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School Accreditation Practices

Little Hover Commission 2004

Regulation of Acupuncture: A Complementary Therapy Framework

In SB 1951, the Legislature asked the Commission to:
"Evaluate and make recommendations on the approval process of the Accreditation Commission of Acupuncture and Oriental Medicine, the approval process of the Bureau of Private Postsecondary and Vocational Education and the board's approval process."

Finding 5: The process used by the Accreditation Commission of Acupuncture and Oriental Medicine appears to be superior to the school approval process used by the Acupuncture Board and could be used by the State to ensure the quality of education for potential licensees.

Prior to taking the California licensing exam, potential licensees must graduate from a school approved by the Acupuncture Board. In addition, schools also must be approved by California's Bureau of Private Postsecondary and Vocational Education, or similar bureaus in other states, which guard against diploma mills and fraudulent business practices.106

In addition, most schools seek accreditation from an organization that has been deputized by the U.S. Department of Education to ensure the quality of education so their students can qualify for federal financial aid. In the case of acupuncture, the federal government has designated the Accreditation Commission of Acupuncture and Oriental Medicine (ACAOM) to accredit schools as eligible for their students to receive federal student loans.107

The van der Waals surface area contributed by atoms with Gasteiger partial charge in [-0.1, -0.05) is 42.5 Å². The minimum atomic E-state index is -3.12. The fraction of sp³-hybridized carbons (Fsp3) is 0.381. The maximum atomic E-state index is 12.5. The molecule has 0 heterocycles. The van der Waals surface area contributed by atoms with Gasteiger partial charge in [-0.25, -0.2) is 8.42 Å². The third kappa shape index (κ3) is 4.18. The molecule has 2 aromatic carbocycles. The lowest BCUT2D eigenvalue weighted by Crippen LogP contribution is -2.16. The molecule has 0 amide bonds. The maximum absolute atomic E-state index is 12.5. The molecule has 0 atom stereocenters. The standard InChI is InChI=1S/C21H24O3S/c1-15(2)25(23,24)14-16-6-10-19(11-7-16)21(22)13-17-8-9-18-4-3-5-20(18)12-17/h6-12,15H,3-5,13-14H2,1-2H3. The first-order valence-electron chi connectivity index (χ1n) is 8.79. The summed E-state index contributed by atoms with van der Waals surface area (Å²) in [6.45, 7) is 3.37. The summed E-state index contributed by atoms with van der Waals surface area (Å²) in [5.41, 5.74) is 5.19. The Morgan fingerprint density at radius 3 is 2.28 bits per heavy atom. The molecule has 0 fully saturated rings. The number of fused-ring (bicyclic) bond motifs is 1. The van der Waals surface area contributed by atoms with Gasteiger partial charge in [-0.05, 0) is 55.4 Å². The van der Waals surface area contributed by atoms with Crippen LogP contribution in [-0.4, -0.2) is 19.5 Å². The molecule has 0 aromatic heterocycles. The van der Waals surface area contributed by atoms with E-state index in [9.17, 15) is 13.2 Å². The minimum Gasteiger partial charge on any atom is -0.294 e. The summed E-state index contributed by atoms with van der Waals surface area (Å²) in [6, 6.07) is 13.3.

The other 39 states and the District of Columbia that license acupuncture rely on ACAOM accreditation to ensure the quality of acupuncture schools. Students must graduate from an ACAOM-approved school prior to taking the licensure exam in those states. Only California has its own approval process.

Because California is a large market, many students in other states want to be eligible for the California exam, which encourages schools in other states to seek California's approval. From a practical standpoint, though, nearly all California-based and California-approved schools also are accredited by ACAOM so their students are eligible for financial aid.

Reviewing and approving schools is a substantial and episodic burden on the Acupuncture Board and information received in the course of the Commission's review indicates that the State's process is not as rigorous as the process used by ACAOM.

Nevertheless, members of the Acupuncture Board and the profession assert that it is important for California to perform this function, largely as a way to preserve discretion over educational and other standards that are central to the profession's efforts to raise the standing of the acupuncture in the marketplace. However, some on the board have expressed an interest in relying on ACAOM for approving out-of-state schools.108



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